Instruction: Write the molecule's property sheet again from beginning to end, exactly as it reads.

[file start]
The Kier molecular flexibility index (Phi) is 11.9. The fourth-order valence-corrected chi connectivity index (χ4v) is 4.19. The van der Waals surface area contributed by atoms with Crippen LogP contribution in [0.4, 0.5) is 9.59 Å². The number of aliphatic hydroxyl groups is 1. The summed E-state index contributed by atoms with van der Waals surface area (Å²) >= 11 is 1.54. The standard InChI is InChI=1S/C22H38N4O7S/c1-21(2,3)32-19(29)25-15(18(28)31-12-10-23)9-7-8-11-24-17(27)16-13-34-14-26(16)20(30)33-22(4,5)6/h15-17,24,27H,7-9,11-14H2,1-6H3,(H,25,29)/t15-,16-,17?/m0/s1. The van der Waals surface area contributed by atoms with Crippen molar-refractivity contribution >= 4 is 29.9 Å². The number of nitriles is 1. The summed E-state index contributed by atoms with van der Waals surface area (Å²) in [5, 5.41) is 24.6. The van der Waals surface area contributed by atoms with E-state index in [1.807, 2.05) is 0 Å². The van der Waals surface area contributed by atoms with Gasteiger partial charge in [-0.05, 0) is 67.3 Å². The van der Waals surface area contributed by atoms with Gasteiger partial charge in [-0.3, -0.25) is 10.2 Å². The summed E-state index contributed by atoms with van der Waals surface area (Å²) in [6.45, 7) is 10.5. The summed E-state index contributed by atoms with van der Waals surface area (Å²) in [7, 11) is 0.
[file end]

The Kier molecular flexibility index (Phi) is 11.9. The fourth-order valence-corrected chi connectivity index (χ4v) is 4.19. The van der Waals surface area contributed by atoms with Crippen LogP contribution in [0.4, 0.5) is 9.59 Å². The number of aliphatic hydroxyl groups is 1. The summed E-state index contributed by atoms with van der Waals surface area (Å²) >= 11 is 1.54. The standard InChI is InChI=1S/C22H38N4O7S/c1-21(2,3)32-19(29)25-15(18(28)31-12-10-23)9-7-8-11-24-17(27)16-13-34-14-26(16)20(30)33-22(4,5)6/h15-17,24,27H,7-9,11-14H2,1-6H3,(H,25,29)/t15-,16-,17?/m0/s1. The van der Waals surface area contributed by atoms with Crippen molar-refractivity contribution >= 4 is 29.9 Å². The number of nitriles is 1. The summed E-state index contributed by atoms with van der Waals surface area (Å²) in [5, 5.41) is 24.6. The van der Waals surface area contributed by atoms with E-state index in [1.807, 2.05) is 0 Å². The van der Waals surface area contributed by atoms with Gasteiger partial charge in [-0.05, 0) is 67.3 Å². The van der Waals surface area contributed by atoms with Gasteiger partial charge in [-0.3, -0.25) is 10.2 Å². The summed E-state index contributed by atoms with van der Waals surface area (Å²) in [6.45, 7) is 10.5. The summed E-state index contributed by atoms with van der Waals surface area (Å²) in [7, 11) is 0.